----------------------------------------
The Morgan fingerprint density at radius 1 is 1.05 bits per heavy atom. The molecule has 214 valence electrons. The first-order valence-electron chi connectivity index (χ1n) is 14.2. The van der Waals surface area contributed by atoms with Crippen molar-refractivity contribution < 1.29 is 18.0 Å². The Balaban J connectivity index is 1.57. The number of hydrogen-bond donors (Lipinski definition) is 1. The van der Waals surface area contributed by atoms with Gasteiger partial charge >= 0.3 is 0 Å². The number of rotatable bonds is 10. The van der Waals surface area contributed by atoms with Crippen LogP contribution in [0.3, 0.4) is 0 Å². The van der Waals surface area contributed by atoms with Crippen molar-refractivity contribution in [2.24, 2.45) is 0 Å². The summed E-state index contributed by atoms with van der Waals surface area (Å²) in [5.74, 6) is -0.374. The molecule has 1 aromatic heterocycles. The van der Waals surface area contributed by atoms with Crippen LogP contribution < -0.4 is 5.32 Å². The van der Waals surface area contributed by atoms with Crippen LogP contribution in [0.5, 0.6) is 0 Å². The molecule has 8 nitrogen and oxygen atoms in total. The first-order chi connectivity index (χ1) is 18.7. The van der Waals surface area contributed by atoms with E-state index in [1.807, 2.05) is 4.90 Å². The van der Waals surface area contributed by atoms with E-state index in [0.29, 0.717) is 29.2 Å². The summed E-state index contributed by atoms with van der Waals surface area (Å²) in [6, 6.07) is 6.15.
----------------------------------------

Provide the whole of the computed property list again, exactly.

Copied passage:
The Morgan fingerprint density at radius 1 is 1.05 bits per heavy atom. The molecule has 214 valence electrons. The first-order valence-electron chi connectivity index (χ1n) is 14.2. The van der Waals surface area contributed by atoms with Crippen molar-refractivity contribution < 1.29 is 18.0 Å². The Balaban J connectivity index is 1.57. The number of hydrogen-bond donors (Lipinski definition) is 1. The van der Waals surface area contributed by atoms with Gasteiger partial charge >= 0.3 is 0 Å². The number of rotatable bonds is 10. The van der Waals surface area contributed by atoms with Crippen LogP contribution in [0.3, 0.4) is 0 Å². The van der Waals surface area contributed by atoms with Crippen molar-refractivity contribution in [2.24, 2.45) is 0 Å². The summed E-state index contributed by atoms with van der Waals surface area (Å²) in [5.74, 6) is -0.374. The molecule has 1 aromatic heterocycles. The van der Waals surface area contributed by atoms with Crippen LogP contribution < -0.4 is 5.32 Å². The van der Waals surface area contributed by atoms with Crippen LogP contribution in [0.5, 0.6) is 0 Å². The molecule has 8 nitrogen and oxygen atoms in total. The first-order chi connectivity index (χ1) is 18.7. The van der Waals surface area contributed by atoms with E-state index in [1.807, 2.05) is 4.90 Å². The van der Waals surface area contributed by atoms with E-state index in [0.29, 0.717) is 29.2 Å². The summed E-state index contributed by atoms with van der Waals surface area (Å²) in [6, 6.07) is 6.15.